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Marketing in the world of start-ups is a tad bit different from those at large organizations. A marketing officer at a start-up, who at times is termed as an evangelist, has the task of canvassing a plan for a brand new set up. The person in command ends up donning multiple hats and most often is the sole person in charge of the task!
Some marketing strategists working at start-ups also feel liberated and cushioned in this set up, which is less hierarchical in nature and gives them creative wings, which they would probably not get at a giant, corporate set-up. Entrepreneur speaks to new-age marketing executives and consultants to understand the riveting and challenging task of running the show at start-ups compared to a giant corporate set up.
A little bit of everything
Vignesh Vijayakumar, who handles marketing at Girish Mathrubootham’s Freshdesk, says that a marketing proffesionals in a start-up would do a little bit of everything. It would start with content that goes on the website and the collaterals to A/B testing layouts for different landing pages.
“There is always a little bit of analysis involved. You analyze your competitors and other companies similar to you, and also keep a close watch on trends. You’ll have to engage with the customers and the world on social media - which means you’ll literally have to be online 24/7 and working. You will have to engage with the press and journalists and media houses to promote your brand and a host of other activities,” he says. Vignesh literally started his career with Freshdesk and has never worked full-time at a traditional company set up.
“So a marketing person may be required for sales, customer support, on-boarding, operations and any other role. In traditional companies, people have one job role and will stick to that. So you need to find someone who is nimble and flexible and has the right kind of attitude at start-ups,” Zal Dastur, Co-founder, Lucep, says.
Getting more with slimmer budgets
While larger corporate honchos have structured resources and outsource a certain amount of their work, start-ups mostly work within limited boundaries. In most cases, at nascent stage of start-up growth, marketing executives need to achieve more within restricted budgets. In 2016, when late-stage funding saw a decline, investors got worried about how start-ups were going about chalking their marketing budgets. In a start-up, the marketing officer needs to constantly juggle between aligning the organisation towards long-term growth objectives, while delivering on short-term goals.
Growth hacking becomes an important part of a marketing officer’s role at a start-up, in order to maximise the return on investment. “Traditional organisations depend a lot on external agencies, who keep the companies apprised of latest developments and help companies take advantage of those,” says Durgesh Kaushik, Chief Marketing Officer, Bhive Workspace.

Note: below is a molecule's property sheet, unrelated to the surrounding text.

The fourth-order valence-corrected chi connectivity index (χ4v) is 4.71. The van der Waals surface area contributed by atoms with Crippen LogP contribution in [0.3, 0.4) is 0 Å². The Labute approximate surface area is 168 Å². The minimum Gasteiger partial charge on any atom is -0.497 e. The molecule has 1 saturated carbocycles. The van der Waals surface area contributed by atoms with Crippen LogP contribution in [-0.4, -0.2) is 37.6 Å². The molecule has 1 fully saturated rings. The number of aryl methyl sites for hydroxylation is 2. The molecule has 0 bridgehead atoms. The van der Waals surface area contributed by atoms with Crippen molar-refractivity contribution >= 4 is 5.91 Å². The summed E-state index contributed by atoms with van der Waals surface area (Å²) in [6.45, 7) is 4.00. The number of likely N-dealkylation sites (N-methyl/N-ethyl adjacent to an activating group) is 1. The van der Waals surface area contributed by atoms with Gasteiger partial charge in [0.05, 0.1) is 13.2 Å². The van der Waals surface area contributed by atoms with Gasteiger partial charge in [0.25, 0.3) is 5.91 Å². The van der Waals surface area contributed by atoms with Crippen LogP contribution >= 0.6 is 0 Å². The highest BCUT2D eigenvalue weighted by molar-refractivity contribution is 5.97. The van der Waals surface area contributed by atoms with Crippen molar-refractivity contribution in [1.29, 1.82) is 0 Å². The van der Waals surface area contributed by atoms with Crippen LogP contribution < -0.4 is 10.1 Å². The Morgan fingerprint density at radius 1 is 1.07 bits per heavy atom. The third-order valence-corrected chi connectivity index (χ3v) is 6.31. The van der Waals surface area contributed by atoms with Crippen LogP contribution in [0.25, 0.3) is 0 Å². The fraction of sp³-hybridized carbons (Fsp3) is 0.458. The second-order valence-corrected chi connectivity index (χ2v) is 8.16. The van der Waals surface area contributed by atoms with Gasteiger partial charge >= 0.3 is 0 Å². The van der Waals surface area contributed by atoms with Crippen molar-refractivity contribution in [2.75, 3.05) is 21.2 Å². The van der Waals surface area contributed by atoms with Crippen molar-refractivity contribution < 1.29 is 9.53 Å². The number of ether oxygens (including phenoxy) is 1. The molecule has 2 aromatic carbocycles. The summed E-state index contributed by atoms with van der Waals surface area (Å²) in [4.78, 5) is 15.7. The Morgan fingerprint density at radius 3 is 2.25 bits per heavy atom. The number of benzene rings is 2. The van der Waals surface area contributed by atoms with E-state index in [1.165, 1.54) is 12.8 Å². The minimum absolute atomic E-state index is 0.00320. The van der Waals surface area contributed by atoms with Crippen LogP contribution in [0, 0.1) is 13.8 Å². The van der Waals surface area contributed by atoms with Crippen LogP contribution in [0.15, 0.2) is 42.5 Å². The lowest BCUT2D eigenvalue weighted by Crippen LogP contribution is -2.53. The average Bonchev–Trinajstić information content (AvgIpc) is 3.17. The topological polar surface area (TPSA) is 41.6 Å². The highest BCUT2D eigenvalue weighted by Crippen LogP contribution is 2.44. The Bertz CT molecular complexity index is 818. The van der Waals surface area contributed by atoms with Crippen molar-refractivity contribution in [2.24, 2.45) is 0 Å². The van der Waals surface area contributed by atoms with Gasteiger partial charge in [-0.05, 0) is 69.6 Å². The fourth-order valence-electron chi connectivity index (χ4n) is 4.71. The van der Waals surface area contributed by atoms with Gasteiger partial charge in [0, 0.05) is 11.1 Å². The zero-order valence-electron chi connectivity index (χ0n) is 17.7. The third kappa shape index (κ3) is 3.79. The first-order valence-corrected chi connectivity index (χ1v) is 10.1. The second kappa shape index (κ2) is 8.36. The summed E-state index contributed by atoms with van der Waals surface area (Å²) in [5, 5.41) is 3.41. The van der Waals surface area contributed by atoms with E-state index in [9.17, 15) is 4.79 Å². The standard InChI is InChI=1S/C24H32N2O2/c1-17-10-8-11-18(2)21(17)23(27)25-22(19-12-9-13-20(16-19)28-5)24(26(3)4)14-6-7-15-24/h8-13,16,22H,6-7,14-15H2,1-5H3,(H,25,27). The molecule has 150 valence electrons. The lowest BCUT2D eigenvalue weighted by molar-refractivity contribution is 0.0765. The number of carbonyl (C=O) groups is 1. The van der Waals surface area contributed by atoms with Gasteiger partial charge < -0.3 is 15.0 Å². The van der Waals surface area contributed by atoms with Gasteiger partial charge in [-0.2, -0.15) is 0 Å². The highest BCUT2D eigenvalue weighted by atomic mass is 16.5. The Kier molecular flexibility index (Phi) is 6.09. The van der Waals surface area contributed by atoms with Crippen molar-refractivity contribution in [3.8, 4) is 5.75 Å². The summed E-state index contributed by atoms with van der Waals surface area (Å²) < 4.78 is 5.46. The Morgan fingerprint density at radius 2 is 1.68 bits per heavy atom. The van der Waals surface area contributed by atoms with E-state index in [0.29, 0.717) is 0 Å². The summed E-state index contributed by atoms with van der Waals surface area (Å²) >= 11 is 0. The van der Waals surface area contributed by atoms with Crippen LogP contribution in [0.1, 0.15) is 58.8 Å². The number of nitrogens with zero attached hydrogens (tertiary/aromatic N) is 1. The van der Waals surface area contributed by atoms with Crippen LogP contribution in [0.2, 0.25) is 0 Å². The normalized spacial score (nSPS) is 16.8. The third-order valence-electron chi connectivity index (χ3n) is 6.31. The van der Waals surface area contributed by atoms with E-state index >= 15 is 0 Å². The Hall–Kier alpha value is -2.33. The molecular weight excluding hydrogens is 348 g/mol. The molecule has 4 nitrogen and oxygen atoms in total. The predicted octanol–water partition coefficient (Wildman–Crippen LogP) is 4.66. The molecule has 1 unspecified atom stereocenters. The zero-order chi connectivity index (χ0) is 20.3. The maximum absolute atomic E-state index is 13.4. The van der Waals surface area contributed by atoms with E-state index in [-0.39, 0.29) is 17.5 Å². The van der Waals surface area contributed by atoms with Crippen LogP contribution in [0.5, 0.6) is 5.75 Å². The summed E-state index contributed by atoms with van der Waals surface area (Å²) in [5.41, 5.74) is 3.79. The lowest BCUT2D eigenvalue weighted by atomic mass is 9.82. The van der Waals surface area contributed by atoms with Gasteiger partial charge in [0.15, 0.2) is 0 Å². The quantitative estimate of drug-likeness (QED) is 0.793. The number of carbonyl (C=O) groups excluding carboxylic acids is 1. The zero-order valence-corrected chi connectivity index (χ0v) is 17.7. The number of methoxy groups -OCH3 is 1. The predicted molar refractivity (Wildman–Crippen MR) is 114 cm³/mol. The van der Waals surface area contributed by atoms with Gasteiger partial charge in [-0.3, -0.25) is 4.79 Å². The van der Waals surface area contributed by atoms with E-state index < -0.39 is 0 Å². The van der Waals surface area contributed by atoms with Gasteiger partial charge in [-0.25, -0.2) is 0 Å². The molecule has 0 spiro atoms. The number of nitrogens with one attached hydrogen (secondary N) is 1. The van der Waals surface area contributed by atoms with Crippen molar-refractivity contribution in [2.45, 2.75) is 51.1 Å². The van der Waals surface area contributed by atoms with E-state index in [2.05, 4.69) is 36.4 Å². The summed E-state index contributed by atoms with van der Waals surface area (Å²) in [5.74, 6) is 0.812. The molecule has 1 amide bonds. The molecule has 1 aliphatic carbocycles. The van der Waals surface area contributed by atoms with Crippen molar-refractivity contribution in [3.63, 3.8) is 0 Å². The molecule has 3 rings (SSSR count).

More ownership versus corporate jobs
On the flip side, executives who spoke to Entrepreneur also listed the perks of having more ownership and acting as ‘evangelists’ at the start-up. The perks of having a lean set up gives marketing folks the levy towards experiment, learn and polish their skills. In a corporate, more of your focus is directed to ensuring the continued success of an already established product/concept. The level of responsibility is the same on both sides but the psychological belonging is very different.
“You should keep in mind that when you sign-up to work for a start-up, you need to enter a psychological contract with them to shoulder their vision. You are them now. If they succeed, you succeed. But if they fail, you fail too. Taking the responsibility for someone else’s dream and vision is not an easy task,” Saumya Kapoor, Marketing Strategist, Product Marketing, Juspay.
Saumya talks from experience, as she has previously held marketing roles at Razorpay and HackerEarth. “If you’re someone who actually cares about what people think about you, more than what fulfils your professional thirst, then you might be better off at a corporate. Start-ups don’t come with a social status served on a platter – you’ve got to work with them and help them achieve it,” she adds.
Are you up for the challenge?
Entrepreneurs and agencies need to set different standards while hiring marketing officers for start-ups. A marketing officer at a start-up needs to constantly keep abreast with the latest market dynamics, technology developments and evangelise newer ways of accomplishing organisational objectives. Dr. Som Singh, founder of Unspun Consulting, rightly believes that a great marketing officer is all a start-up needs to make a difference.
“You are gaining momentum and are close to perfecting your product offerings and roadmap. All the hard work you’ve put in to building a proper sales pipeline is beginning to pay off and potential investors are looking at you. This is a pivotal time for your business and you are facing tough decisions. A good marketeer is versatile - masters of PR, branding, blogging, analytics measurement, paid advertising, user experience and dozens of disciplines that play a role in digital marketing. They are agile. Things change so fast online that a marketeer’s skills can become entirely obsolete in no time.,” Dr. Som adds.
With the onset of new marketing methodologies invading the market, it would be interesting to see how Indian start-ups hire the right people who can adopt new technicalities and give new dimensions to this esteemed job role.
(This article was first published in the March issue of Entrepreneur Magazine. To subscribe, click here)